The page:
Aerospace 3D printing for the aerospace industry tested by scientists
A new 3D printing process allows astronauts to produce tools and spare parts quickly and easily on a space mission. The process is supposed to enable production in zero gravity.
The Federal Institute for Materials Research and Testing (BAM) plans to use a new process to produce tools with a 3D printer — in zero gravity. Together with the Technical University Clausthal and the German Aerospace Center (Deutsches Zentrum für Luft- und Raumfahrt; DLR), BAM tested its additive manufacturing process in zero gravity during the 31st parabolic flight campaign from 6 to 8 March. With this experiment, the researchers want to show that astronauts can produce tools or spare parts on a space mission by themselves if necessary.
Aerospace can benefit from 3D printing
"Additive manufacturing processes are the future of sustainable production," says Prof. Ulrich Panne, President of BAM. Especially in the aerospace industry, where every kilogram counts, enormous cost savings can be achieved if only one printer and the powder has to be transported to space instead of an entire tool case and components."
The current experiment, used metal powders under zero gravity conditions for the first time. The powder is completely amalgamated to a finished component by means of laser radiation. A challenge lies in the handling of a powder which is potentially flammable or explosive. The research group has therefore developed a new process that allows the processing of metallic powders under a protective gas atmosphere.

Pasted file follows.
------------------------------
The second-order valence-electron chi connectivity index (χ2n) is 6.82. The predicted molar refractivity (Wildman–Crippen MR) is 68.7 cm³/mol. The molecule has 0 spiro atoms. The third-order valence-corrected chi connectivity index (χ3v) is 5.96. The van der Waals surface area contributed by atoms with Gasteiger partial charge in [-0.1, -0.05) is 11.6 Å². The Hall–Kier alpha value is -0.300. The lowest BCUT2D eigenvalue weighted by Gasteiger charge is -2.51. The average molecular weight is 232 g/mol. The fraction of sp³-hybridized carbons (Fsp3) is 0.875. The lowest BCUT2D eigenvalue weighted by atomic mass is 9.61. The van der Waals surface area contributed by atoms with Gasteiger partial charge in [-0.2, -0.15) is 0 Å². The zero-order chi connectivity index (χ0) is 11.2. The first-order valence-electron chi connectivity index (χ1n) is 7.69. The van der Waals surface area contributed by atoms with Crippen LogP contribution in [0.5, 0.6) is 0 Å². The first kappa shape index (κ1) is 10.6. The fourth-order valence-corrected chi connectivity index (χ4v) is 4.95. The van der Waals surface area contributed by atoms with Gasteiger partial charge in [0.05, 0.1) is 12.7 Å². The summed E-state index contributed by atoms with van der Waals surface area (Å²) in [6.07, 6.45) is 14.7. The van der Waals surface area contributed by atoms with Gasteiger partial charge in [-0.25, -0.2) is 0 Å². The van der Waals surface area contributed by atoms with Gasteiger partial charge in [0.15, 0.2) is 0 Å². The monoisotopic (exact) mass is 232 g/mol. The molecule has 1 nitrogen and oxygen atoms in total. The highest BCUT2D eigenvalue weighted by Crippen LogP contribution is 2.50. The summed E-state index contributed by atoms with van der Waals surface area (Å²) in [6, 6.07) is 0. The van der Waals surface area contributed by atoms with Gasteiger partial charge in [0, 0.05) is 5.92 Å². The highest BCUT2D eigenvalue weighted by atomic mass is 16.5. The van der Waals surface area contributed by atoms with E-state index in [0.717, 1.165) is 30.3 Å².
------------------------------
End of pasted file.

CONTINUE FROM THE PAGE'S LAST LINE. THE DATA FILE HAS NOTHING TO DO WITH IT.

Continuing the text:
New technology for powder coatings
The consortium consisting of BAM, TU Clausthal and DLR Braunschweig has developed a new technology for applying the layers of the powder coating, which is particularly difficult in zero gravity. In order to stabilise the powder bed with the enclosed component even in zero gravity, the scientists use a continuous gas flow that is sucked through the powder layers and sucks in the particles.
"During our first flight with the 30th DLR parabolic flight campaign in August 2017, we were already able to successfully test our procedure and produce the first small ceramic components in zero gravity," explains Prof. Jens Günster, project manager. Now we want to go one step further and demonstrate the potential of our process for additive manufacturing of metal components during space missions.
Some of the processes used in the project called "Powder-based additive manufacturing under weightlessness" have already been patented internationally: they are based on two patent families that have been jointly registered by BAM and the Clausthal University of Technology in Germany and by BAM outside Germany.
This article was first published by konstruktionspraxis.